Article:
March 2015
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Boo Radley as a Role Model

by Jonathan Wallace

My mind was idly floating over many topics the other day--I was probably in a semi-comatose state--when it occurred to me that, if I were to pick a literary character to be, I would choose Boo Radley. This of course surprised me, because of the wide field of candidates: you could be Philip Marlowe or Holden Caulfield or Alyosha Karamazov or Jean Valjean....

I was very happy with the choice of Boo Radley and it took some thinking to see why. Radley has no id or ego; he is all superego. He is not seen, living in the dark, until he surges up at the critical moment when he is needed. He does the courageous necessary thing, and then doesn't give an interview to the New York Times or sell his memoirs to Macmillan. He sits blinking for a few minutes in the unaccustomed light, holding Scout's hand, then goes back to his basement and is never seen more.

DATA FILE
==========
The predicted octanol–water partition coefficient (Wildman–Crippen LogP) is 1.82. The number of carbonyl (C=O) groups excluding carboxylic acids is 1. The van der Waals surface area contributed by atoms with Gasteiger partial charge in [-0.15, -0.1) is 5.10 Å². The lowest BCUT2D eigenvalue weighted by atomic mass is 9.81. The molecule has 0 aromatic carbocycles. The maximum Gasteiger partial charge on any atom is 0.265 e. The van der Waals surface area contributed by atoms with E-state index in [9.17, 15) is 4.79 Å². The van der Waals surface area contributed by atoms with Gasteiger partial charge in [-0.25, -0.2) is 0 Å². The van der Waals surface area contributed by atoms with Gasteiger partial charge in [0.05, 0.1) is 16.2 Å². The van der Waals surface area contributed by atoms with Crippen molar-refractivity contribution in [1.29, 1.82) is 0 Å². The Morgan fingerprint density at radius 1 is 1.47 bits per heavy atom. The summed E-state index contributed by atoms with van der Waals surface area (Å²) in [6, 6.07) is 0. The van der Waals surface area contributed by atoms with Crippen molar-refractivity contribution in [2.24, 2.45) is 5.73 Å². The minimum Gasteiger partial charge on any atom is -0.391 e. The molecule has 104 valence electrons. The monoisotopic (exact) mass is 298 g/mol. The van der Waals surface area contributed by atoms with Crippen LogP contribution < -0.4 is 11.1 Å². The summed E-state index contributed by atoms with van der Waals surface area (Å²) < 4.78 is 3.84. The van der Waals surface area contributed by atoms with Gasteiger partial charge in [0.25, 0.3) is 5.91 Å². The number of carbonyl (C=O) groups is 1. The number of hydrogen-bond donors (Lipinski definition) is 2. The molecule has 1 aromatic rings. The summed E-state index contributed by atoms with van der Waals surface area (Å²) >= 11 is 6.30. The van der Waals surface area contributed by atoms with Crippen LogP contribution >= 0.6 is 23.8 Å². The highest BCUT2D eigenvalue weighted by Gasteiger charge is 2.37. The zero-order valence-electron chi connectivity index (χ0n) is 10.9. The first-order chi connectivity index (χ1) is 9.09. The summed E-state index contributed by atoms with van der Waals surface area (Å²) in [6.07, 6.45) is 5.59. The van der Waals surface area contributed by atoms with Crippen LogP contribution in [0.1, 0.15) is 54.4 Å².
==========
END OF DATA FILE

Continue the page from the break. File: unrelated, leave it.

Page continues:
As a character, as a personality, Radley is stripped down to the bare essentials, all love, certainty and energy. He is a brilliant invention: Harper Lee has taken a horror movie convention and turned it inside out. Boo's very name suggests he is a creature of the id, a Caliban who has become terribly monstrous in the basement, until like Norman Bates he surges out with a knife. But he is a good Caliban, an Ariel really, designed to reverse all our expectations.

There is no evidence that Boo changes in the course of the novel, because we only see him once. We have no reason to think he battled any self-doubt the night he saved Scout and Jem. Contrast Jean Valjean, who must struggle mightily for an entire night before, as the wealthy mayor who could have stayed far away, he goes to the courtroom where an innocent man is being tried in his place, and announces "I am Jean Valjean!" Radley doesn't speak; he is all action; there is nothing left over to say. There is no margin in his eruption into the story for wishing or commentary; he simply does and then goes.